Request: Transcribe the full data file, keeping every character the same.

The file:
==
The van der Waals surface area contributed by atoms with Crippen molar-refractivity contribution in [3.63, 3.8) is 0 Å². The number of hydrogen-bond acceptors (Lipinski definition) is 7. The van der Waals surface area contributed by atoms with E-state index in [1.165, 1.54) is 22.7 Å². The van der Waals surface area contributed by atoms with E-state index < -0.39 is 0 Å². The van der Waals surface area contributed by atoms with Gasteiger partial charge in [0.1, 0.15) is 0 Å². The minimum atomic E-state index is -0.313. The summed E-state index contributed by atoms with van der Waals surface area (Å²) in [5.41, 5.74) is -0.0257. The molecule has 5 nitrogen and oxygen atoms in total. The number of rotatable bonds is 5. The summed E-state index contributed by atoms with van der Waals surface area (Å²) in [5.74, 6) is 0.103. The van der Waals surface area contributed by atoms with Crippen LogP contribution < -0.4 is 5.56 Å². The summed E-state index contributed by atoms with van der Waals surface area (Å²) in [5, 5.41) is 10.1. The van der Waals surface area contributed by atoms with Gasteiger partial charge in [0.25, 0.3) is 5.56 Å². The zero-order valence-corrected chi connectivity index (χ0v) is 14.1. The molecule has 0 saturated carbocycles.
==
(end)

The van der Waals surface area contributed by atoms with Crippen molar-refractivity contribution in [3.63, 3.8) is 0 Å². The number of hydrogen-bond acceptors (Lipinski definition) is 7. The van der Waals surface area contributed by atoms with E-state index in [1.165, 1.54) is 22.7 Å². The van der Waals surface area contributed by atoms with E-state index < -0.39 is 0 Å². The van der Waals surface area contributed by atoms with Gasteiger partial charge in [0.1, 0.15) is 0 Å². The minimum atomic E-state index is -0.313. The summed E-state index contributed by atoms with van der Waals surface area (Å²) in [5.41, 5.74) is -0.0257. The molecule has 5 nitrogen and oxygen atoms in total. The number of rotatable bonds is 5. The summed E-state index contributed by atoms with van der Waals surface area (Å²) in [5.74, 6) is 0.103. The van der Waals surface area contributed by atoms with Crippen LogP contribution < -0.4 is 5.56 Å². The summed E-state index contributed by atoms with van der Waals surface area (Å²) in [5, 5.41) is 10.1. The van der Waals surface area contributed by atoms with Gasteiger partial charge in [0.25, 0.3) is 5.56 Å². The zero-order valence-corrected chi connectivity index (χ0v) is 14.1. The molecule has 0 saturated carbocycles.